It is well-documented that when blindfolded, people find it impossible to walk (or drive) in a straight line.
Robert Krulwich explains:
It is also well-documented that as cult leaders amass larger followings they often cultivate an increasingly bizarre and grandiose persona, evident in their own unique attire — a blend of the imperial, exotic or even extra-terrestrial.
So how did Gaddafi go from being a dapper young army officer to a would-be pan-African emperor?
By wearing a blindfold, so to speak.
The self-tied blindfold that sends cult leaders along a spiral path of deviation is adulation and uncritical attention from their followers. There are no countervailing forces which might temper the leader’s expanding grandiosity. There are no independent voices to warn the emperor that his sense of style has drifted towards wild eccentricity. The mutually reinforcing power of group-think places both leader and followers in a bubble sealed off from reality.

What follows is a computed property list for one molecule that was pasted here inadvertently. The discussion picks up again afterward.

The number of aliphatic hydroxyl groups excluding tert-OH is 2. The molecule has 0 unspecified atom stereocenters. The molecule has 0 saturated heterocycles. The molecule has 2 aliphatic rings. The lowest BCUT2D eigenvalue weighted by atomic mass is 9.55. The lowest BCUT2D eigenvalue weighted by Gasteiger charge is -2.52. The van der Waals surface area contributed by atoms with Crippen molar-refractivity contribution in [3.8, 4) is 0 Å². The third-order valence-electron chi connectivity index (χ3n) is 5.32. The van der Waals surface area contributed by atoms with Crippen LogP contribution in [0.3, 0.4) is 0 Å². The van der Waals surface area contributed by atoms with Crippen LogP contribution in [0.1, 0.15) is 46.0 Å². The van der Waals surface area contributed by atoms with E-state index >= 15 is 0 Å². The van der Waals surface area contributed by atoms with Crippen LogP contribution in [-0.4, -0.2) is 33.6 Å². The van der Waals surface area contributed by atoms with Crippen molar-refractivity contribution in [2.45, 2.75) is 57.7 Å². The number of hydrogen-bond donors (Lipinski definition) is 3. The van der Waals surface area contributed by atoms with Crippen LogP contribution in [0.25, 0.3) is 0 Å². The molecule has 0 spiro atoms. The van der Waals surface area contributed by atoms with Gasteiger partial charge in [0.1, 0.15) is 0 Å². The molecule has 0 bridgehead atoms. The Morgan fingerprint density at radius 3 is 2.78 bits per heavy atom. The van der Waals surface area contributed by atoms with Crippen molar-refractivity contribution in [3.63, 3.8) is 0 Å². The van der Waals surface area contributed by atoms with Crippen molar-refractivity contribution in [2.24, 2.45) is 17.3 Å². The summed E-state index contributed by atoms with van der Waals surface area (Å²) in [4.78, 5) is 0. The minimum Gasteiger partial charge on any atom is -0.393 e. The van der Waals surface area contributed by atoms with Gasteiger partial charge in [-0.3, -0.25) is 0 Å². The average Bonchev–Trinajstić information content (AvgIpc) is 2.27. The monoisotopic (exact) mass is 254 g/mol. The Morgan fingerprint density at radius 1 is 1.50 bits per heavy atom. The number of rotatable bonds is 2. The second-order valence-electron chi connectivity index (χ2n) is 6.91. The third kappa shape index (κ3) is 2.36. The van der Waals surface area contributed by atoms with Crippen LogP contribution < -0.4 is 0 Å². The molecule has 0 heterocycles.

Now here’s the interesting thing: this human inclination to physically or figuratively deviate from a straight course when the individual is deprived of corrective input from external and independent sources is an adaptive tendency.
How so? Unlike aircraft that can safely employ an autopilot in the relatively predictable environment of high altitude, we operate in highly unpredictable, rapidly changing surroundings. We need autopilots that have a built-in need to be overridden. The more comfortable we become in a blindfold, the more certain we will run into trouble.